Jun 18, 2014"I can remember the first RFID Journal LIVE! event, in 2003," I recently told a group of students. "Wow!" they said. "What was it like in the old days?"
"Well, way back then," I said, "people came to the conference to learn how to spell RFID." OK, so maybe that's an exaggeration, I admitted, but not by much. I recall the conference buzzed with excitement about the new technology. Walmart had asked its top suppliers to begin tagging pallets and cases, and the talk was about the "mandate" and how to satisfy it.
Let's be honest, in 2003 the technology was good, but it wasn't great. At Walmart's request, I began assisting suppliers in their tagging efforts, and soon after, I founded the RFID Research Center to further this mission.
At RFID Journal LIVE! 2014, the mood was unlike any I have seen. Attendance—by both end users and exhibitors—was up. End users were well-informed and asked intelligent questions during conference sessions and at vendor booths, to learn how to best use RFID to improve their own operations. Among the retailers, in particular, there was a palpable sense of urgency. Those who had not begun using RFID were feeling anxious about how late they were to the game, and those who were using the technology to improve inventory accuracy wanted to add applications (more on those use cases in my next column).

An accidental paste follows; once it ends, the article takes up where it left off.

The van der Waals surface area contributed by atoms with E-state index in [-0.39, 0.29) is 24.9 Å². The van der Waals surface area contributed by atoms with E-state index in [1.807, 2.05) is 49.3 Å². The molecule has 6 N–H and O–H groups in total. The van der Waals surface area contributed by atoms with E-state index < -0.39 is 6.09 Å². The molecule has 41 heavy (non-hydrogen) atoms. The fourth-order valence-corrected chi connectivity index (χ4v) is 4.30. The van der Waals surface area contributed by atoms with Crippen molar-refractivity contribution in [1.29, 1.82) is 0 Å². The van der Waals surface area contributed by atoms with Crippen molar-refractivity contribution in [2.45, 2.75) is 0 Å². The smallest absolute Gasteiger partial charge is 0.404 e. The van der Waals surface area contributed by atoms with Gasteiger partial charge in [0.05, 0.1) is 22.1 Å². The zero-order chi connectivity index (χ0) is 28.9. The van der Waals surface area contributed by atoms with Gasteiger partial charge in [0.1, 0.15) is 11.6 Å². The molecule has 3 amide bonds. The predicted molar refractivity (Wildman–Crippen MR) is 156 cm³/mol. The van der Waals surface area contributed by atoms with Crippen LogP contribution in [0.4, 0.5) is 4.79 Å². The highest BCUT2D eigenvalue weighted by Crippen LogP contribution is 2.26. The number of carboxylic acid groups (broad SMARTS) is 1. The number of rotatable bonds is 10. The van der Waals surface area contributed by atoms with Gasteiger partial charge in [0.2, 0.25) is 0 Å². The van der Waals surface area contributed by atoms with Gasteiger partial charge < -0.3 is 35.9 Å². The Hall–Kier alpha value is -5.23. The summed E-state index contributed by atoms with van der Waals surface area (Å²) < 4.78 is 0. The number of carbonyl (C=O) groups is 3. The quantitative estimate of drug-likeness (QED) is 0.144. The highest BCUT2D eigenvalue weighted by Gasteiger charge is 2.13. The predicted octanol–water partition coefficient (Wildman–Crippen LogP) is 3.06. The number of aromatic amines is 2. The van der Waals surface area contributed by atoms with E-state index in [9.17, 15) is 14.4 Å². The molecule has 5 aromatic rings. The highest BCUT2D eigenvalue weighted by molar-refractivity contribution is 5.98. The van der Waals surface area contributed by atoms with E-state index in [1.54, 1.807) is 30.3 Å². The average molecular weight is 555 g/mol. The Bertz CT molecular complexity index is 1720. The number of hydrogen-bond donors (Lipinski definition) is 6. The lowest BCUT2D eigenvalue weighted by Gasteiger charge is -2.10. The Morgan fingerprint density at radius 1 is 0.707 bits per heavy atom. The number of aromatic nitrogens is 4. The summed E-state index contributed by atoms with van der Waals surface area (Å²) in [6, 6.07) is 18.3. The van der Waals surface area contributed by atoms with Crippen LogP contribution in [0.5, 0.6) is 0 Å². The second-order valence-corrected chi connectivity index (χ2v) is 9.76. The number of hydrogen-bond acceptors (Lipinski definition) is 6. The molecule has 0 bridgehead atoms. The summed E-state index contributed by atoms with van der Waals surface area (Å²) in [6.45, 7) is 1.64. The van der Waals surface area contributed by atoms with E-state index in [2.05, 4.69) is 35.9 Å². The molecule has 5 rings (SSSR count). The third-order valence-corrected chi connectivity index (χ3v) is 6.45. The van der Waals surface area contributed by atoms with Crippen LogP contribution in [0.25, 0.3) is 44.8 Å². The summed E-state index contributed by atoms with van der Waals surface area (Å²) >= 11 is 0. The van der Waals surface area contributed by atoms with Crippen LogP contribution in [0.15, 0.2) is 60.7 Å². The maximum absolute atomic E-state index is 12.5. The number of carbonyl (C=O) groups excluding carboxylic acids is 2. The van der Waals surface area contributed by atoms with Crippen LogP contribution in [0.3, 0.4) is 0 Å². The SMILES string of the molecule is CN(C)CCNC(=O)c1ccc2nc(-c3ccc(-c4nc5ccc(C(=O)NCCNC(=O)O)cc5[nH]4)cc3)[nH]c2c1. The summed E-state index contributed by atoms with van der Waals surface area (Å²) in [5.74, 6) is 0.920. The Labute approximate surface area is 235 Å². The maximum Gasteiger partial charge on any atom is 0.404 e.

As at past events, I assisted RFID Journal and GS1 with a preconference workshop for retailers and suppliers. Attendance has always been strong, but this year, the room was packed with many new retailers and many more suppliers. The supplier interest is particularly noteworthy, since we have reached the point in adoption that requires their participation.
RFID Journal and GS1 also hosted a retailer-supplier luncheon, which provided an opportunity for folks from Macy's, VF and other companies who have been using RFID for several years to interact with those who were just getting started. The open-discussion format lasted well past the allotted two hours. To suggest attendees were thirsty for knowledge would be an understatement.
In addition to the workshop and luncheon, I met individually with many retailers and suppliers. In fact, I had so many meetings during the event that I was able to attend only a few conference sessions; luckily, I was able to watch the rest of them online (they are posted in RFID Journal's video library).
"Since you've witnessed the ancient RFID," my students asked, "do you have any prognostications about the future?"
"Hard to say," I replied. "I'm fairly certain RFID in retail will be commonplace. And I'll probably travel to LIVE! 2024 in an autonomous vehicle."
Bill Hardgrave is the dean of Auburn University's Harbert College of Business and the founder of the RFID Research Center. He will address other RFID adoption and business case issues in this column. Send your questions to email@example.com. Follow him on twitter at @bhardgrave.